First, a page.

The Gaza Strip will be connected to Egypt’s electricity grid and natural gas pipeline “in the near future,” a Hamas official in Gaza said Sunday.

Hamas spokesman Mahmoud Zahar told the Palestinian news agency Ma’an that the matter was raised recently with the Egyptian leadership and will be discussed again during Hamas Prime Minister Ismail Haniyeh’s visit to Cairo this week. Gaza is currently connected to Israel’s electricity grid, while Qatar has pledged 600,000 liters of fuel a day to activate Gaza’s power station — fuel that began entering Gaza by land through Israel in June.

On the political front, Zahar told Maan that Egypt will soon send two delegations to the Palestinian territories at Hamas’s behest — one to Gaza and the other to the West Bank — to ascertain which of the Palestinian factions, Fatah or Hamas, is at fault for the standstill in reconciliation talks. Zahar said he expected Egypt to lift the travel restrictions on Palestinians leaving Gaza for Egypt by the end of the year.

‘To say that Gaza has removed the occupation is an indisputable given. But that Hamas will declare complete independence in Gaza is completely out of the question’

Repeated attempts to form a Palestinian unity government have failed in past months, with each of the factions blaming the other for political oppression in its respective territory.

Zahar denied reports that Hamas would soon declare the Gaza Strip “a liberated territory,” although he did say that Gaza was liberated from Israeli occupation “from a security and military standpoint.”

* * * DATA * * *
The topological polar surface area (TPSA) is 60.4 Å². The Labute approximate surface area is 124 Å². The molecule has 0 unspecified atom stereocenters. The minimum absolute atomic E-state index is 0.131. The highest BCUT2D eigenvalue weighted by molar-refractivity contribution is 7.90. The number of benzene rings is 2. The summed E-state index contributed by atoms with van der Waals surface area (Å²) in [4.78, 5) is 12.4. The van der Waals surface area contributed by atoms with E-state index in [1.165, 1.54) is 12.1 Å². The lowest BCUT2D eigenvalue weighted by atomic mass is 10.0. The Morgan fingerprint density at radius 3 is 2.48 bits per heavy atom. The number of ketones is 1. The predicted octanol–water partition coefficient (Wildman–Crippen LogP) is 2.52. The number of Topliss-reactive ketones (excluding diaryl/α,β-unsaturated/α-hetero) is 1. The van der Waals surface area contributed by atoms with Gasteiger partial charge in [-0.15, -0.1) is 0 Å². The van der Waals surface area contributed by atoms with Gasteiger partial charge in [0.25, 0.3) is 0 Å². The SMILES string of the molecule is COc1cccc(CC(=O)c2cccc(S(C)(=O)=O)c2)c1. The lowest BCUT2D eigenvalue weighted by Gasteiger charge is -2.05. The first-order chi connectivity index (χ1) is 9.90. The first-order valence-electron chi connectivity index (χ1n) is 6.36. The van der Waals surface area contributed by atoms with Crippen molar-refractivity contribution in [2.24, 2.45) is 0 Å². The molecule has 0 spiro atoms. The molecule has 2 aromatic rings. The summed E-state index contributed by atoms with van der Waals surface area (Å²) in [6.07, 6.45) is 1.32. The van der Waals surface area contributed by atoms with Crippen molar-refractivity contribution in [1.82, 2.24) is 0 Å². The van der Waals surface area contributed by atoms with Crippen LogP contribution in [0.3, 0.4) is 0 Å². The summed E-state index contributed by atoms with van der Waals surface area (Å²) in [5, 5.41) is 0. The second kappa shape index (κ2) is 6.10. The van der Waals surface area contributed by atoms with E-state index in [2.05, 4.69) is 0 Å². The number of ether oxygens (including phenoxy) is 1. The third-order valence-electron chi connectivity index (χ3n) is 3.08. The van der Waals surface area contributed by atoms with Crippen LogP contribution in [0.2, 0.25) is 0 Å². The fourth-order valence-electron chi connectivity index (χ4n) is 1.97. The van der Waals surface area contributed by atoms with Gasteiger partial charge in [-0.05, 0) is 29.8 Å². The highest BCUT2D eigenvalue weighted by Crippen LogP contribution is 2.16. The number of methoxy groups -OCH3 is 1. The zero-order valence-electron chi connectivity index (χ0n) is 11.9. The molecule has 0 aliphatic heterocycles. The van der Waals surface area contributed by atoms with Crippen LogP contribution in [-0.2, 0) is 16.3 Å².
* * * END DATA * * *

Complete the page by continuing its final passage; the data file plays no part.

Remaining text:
Another Hamas official, Lebanon-based Osama Hamdan, told the Quds Press news agency Sunday that Hamas intended to strengthen ties with Egypt in order to “serve liberation” rather than fragment the Palestinian cause. He denied that Hamas would soon declare an end to occupation over the Gaza Strip.

“To say that Gaza has removed the occupation is an indisputable given,” Hamdan told the Hamas-affiliated Palestinian Information Center Sunday. “But for Hamas to declare complete independence in Gaza is completely out of the question.”

Zahar seemed unconcerned by the prospect of Gaza being economically bound to Egypt

Israel unilaterally withdrew from the Gaza Strip in 2005, evacuating all the Israeli settlements there and removing all military presence. It rejects Western claims that the Gaza Strip is still an occupied territory, but maintains a naval blockade and other security restrictions designed to try to prevent the smuggling of weaponry to what it calls Gaza’s terrorist government.

In his interview with Ma’an, Zahar seemed unconcerned by the prospect of Gaza being economically bound to Egypt, claiming that increased commerce with Egypt would help develop the impoverished Sinai peninsula. He claimed that the November 2005 agreement between Israel and the Palestinian Authority regulating Palestinian traffic in the Rafah Border Crossing — which was remotely monitored by Israeli security personnel — only served Israeli interests. The agreement was effectively annulled with the abduction of Israeli soldier Gilad Shalit in June 2006, after which Israel shut the crossing.

“This agreement commercially tied us to the occupation to the tune of $3 billion of trade,” Zahar told Maan. “Why shouldn’t we enjoy reciprocal commercial trade with Egypt and the Arab states through the Rafah Crossing?” he asked.